Replacing a radiator valve is a straightforward DIY job which anyone can attempt. The most important thing is to drain the system before you start and make sure you have all the correct tools at hand. Have a look at our guide to draining your central heating system if you don’t know how.
Once the system has been completely drained, undo the union nut that connects the valve to the radiator by turning it anti-clockwise. Hold the body of the valve with a second spanner to stop it twisting as you do this. Next you need to undo the cap nut which connects the valve to the copper pipework. Leave the cap nut on the pipe and lift the valve away.
Take a look at your replacement valve and check that it is compatible with the tail pieces in the radiator. If not, you will need to unscrew the tail piece with a radiator spanner and insert one which is compatible with the new valve (supplied with the valve). Before you insert the new tail piece into the radiator, clean the thread inside the radiator with wire wool and wrap PTFE tape around the thread of the tail piece to help create a watertight seal.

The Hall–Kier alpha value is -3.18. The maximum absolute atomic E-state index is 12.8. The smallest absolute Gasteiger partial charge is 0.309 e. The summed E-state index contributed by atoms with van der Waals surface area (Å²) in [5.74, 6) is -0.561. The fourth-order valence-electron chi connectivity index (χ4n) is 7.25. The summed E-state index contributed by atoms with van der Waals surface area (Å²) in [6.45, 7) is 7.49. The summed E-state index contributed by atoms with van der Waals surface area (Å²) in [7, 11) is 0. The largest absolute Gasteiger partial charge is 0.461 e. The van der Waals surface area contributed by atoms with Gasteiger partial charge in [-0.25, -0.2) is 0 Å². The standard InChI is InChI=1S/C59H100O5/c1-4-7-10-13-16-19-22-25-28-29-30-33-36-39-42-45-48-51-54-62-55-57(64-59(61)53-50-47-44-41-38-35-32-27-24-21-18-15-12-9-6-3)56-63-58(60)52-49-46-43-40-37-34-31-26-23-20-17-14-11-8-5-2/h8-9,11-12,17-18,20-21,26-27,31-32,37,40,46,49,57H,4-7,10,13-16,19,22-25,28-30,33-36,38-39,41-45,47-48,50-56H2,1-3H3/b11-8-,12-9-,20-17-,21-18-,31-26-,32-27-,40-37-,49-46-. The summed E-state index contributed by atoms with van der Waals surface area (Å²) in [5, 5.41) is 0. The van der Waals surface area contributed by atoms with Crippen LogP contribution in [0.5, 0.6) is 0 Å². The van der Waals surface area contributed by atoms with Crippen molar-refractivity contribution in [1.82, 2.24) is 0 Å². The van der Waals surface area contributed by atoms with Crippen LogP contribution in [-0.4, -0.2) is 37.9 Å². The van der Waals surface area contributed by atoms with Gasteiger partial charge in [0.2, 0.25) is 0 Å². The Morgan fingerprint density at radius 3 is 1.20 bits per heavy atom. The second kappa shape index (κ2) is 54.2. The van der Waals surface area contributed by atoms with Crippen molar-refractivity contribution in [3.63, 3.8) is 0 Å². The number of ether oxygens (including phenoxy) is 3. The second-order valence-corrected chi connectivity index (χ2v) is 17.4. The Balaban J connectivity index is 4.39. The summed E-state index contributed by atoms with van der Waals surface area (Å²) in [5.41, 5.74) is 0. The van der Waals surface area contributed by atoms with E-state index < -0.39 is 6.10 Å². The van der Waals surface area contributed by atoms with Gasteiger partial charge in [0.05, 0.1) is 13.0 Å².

Screw the union nut on the tail piece onto the end of the new valve and tighten by hand. Line up the body of the valve with the copper pipe below it and then use a spanner to tighten the union nut fully. Hold the body of the valve with a second spanner to stop it twisting out of line with the pipework. Slide the cap nut on the pipework up and screw the bottom of the valve onto the pipe. Tighten this fully with a spanner.
Refill the system and bleed each radiator in the house to remove all of the trapped air. Check all of the new connections for leaks and tighten a little more if needed.